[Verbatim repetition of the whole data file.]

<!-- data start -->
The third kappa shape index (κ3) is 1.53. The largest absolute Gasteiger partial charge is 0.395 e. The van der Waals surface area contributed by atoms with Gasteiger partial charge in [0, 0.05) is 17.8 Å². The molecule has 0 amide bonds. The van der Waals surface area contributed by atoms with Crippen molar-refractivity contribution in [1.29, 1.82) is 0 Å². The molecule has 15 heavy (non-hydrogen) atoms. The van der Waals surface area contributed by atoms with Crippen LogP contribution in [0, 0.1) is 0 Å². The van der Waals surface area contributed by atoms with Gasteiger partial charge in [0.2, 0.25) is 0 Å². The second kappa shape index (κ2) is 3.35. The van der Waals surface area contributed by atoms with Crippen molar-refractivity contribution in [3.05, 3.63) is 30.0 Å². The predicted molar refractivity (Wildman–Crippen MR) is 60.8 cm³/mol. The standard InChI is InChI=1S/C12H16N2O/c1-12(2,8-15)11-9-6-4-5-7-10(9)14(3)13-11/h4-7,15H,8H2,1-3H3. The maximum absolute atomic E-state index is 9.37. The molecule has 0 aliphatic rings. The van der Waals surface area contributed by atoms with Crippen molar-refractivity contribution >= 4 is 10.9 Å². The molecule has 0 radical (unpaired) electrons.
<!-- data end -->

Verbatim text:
The third kappa shape index (κ3) is 1.53. The largest absolute Gasteiger partial charge is 0.395 e. The van der Waals surface area contributed by atoms with Gasteiger partial charge in [0, 0.05) is 17.8 Å². The molecule has 0 amide bonds. The van der Waals surface area contributed by atoms with Crippen molar-refractivity contribution in [1.29, 1.82) is 0 Å². The molecule has 15 heavy (non-hydrogen) atoms. The van der Waals surface area contributed by atoms with Crippen LogP contribution in [0, 0.1) is 0 Å². The van der Waals surface area contributed by atoms with Gasteiger partial charge in [0.2, 0.25) is 0 Å². The second kappa shape index (κ2) is 3.35. The van der Waals surface area contributed by atoms with Crippen molar-refractivity contribution in [3.05, 3.63) is 30.0 Å². The predicted molar refractivity (Wildman–Crippen MR) is 60.8 cm³/mol. The standard InChI is InChI=1S/C12H16N2O/c1-12(2,8-15)11-9-6-4-5-7-10(9)14(3)13-11/h4-7,15H,8H2,1-3H3. The maximum absolute atomic E-state index is 9.37. The molecule has 0 aliphatic rings. The van der Waals surface area contributed by atoms with Crippen molar-refractivity contribution >= 4 is 10.9 Å². The molecule has 0 radical (unpaired) electrons.